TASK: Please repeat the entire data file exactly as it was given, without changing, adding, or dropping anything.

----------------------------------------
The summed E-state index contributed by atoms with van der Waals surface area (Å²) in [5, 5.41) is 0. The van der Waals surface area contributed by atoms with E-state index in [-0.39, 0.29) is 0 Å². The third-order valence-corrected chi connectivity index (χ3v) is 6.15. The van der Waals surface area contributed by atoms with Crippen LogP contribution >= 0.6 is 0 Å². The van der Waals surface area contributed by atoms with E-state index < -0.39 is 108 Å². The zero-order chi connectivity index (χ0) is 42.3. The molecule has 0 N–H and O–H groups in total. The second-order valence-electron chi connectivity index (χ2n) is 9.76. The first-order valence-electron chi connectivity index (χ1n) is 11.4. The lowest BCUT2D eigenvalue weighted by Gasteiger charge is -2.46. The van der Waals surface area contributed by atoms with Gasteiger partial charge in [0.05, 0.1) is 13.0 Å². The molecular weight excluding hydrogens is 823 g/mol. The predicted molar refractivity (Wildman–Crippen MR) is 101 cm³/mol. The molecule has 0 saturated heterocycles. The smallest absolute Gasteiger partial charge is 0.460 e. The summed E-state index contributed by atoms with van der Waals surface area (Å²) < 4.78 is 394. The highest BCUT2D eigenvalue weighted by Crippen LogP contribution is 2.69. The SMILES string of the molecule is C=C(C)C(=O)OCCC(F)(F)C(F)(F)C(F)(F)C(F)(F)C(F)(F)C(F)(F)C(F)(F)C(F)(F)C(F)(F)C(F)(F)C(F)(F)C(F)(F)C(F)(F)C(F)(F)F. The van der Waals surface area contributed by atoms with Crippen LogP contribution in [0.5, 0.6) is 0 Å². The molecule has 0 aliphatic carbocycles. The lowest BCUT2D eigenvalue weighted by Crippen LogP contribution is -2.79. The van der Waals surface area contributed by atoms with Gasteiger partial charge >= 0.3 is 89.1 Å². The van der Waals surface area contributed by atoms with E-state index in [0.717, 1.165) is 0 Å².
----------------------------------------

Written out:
The summed E-state index contributed by atoms with van der Waals surface area (Å²) in [5, 5.41) is 0. The van der Waals surface area contributed by atoms with E-state index in [-0.39, 0.29) is 0 Å². The third-order valence-corrected chi connectivity index (χ3v) is 6.15. The van der Waals surface area contributed by atoms with Crippen LogP contribution >= 0.6 is 0 Å². The van der Waals surface area contributed by atoms with E-state index < -0.39 is 108 Å². The zero-order chi connectivity index (χ0) is 42.3. The molecule has 0 N–H and O–H groups in total. The second-order valence-electron chi connectivity index (χ2n) is 9.76. The first-order valence-electron chi connectivity index (χ1n) is 11.4. The lowest BCUT2D eigenvalue weighted by Gasteiger charge is -2.46. The van der Waals surface area contributed by atoms with Gasteiger partial charge in [0.05, 0.1) is 13.0 Å². The molecular weight excluding hydrogens is 823 g/mol. The predicted molar refractivity (Wildman–Crippen MR) is 101 cm³/mol. The molecule has 0 saturated heterocycles. The smallest absolute Gasteiger partial charge is 0.460 e. The summed E-state index contributed by atoms with van der Waals surface area (Å²) < 4.78 is 394. The highest BCUT2D eigenvalue weighted by Crippen LogP contribution is 2.69. The SMILES string of the molecule is C=C(C)C(=O)OCCC(F)(F)C(F)(F)C(F)(F)C(F)(F)C(F)(F)C(F)(F)C(F)(F)C(F)(F)C(F)(F)C(F)(F)C(F)(F)C(F)(F)C(F)(F)C(F)(F)F. The van der Waals surface area contributed by atoms with Crippen LogP contribution in [0.5, 0.6) is 0 Å². The molecule has 0 aliphatic carbocycles. The lowest BCUT2D eigenvalue weighted by Crippen LogP contribution is -2.79. The van der Waals surface area contributed by atoms with Gasteiger partial charge >= 0.3 is 89.1 Å². The van der Waals surface area contributed by atoms with E-state index in [0.717, 1.165) is 0 Å².